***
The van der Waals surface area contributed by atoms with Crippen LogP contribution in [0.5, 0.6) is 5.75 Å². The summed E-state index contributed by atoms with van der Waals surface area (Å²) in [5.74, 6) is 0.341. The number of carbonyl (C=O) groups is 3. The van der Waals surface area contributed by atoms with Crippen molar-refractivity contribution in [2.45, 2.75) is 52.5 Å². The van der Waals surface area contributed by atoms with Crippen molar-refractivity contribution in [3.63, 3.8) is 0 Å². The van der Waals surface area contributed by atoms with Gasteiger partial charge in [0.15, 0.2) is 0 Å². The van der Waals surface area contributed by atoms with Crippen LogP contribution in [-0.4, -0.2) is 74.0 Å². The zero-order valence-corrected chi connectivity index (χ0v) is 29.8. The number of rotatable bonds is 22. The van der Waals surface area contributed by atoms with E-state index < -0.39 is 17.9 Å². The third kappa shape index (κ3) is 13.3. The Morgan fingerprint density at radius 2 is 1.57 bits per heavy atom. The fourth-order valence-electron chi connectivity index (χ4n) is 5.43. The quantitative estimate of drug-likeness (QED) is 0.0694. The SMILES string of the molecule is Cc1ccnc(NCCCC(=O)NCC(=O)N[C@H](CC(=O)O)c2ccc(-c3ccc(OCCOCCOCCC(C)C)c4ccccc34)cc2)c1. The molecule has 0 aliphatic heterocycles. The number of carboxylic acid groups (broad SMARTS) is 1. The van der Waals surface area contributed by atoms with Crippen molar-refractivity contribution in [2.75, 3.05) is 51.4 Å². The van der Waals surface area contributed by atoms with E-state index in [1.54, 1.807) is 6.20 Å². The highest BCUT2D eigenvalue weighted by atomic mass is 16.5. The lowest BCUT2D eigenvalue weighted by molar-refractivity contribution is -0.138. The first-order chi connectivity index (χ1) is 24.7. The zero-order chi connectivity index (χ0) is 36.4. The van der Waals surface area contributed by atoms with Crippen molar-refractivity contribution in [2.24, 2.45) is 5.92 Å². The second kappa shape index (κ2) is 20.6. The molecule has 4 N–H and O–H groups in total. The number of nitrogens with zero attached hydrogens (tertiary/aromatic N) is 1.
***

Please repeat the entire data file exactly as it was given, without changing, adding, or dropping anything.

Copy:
The van der Waals surface area contributed by atoms with Crippen LogP contribution in [0.5, 0.6) is 5.75 Å². The summed E-state index contributed by atoms with van der Waals surface area (Å²) in [5.74, 6) is 0.341. The number of carbonyl (C=O) groups is 3. The van der Waals surface area contributed by atoms with Crippen molar-refractivity contribution in [2.45, 2.75) is 52.5 Å². The van der Waals surface area contributed by atoms with Crippen molar-refractivity contribution in [3.63, 3.8) is 0 Å². The van der Waals surface area contributed by atoms with Gasteiger partial charge in [0.15, 0.2) is 0 Å². The van der Waals surface area contributed by atoms with Crippen LogP contribution in [-0.4, -0.2) is 74.0 Å². The zero-order valence-corrected chi connectivity index (χ0v) is 29.8. The number of rotatable bonds is 22. The van der Waals surface area contributed by atoms with E-state index < -0.39 is 17.9 Å². The third kappa shape index (κ3) is 13.3. The Morgan fingerprint density at radius 2 is 1.57 bits per heavy atom. The fourth-order valence-electron chi connectivity index (χ4n) is 5.43. The quantitative estimate of drug-likeness (QED) is 0.0694. The SMILES string of the molecule is Cc1ccnc(NCCCC(=O)NCC(=O)N[C@H](CC(=O)O)c2ccc(-c3ccc(OCCOCCOCCC(C)C)c4ccccc34)cc2)c1. The molecule has 0 aliphatic heterocycles. The number of carboxylic acid groups (broad SMARTS) is 1. The van der Waals surface area contributed by atoms with Crippen molar-refractivity contribution in [2.75, 3.05) is 51.4 Å². The van der Waals surface area contributed by atoms with E-state index in [1.54, 1.807) is 6.20 Å². The highest BCUT2D eigenvalue weighted by atomic mass is 16.5. The lowest BCUT2D eigenvalue weighted by molar-refractivity contribution is -0.138. The first-order chi connectivity index (χ1) is 24.7. The zero-order chi connectivity index (χ0) is 36.4. The van der Waals surface area contributed by atoms with Crippen molar-refractivity contribution in [2.24, 2.45) is 5.92 Å². The second kappa shape index (κ2) is 20.6. The molecule has 4 N–H and O–H groups in total. The number of nitrogens with zero attached hydrogens (tertiary/aromatic N) is 1.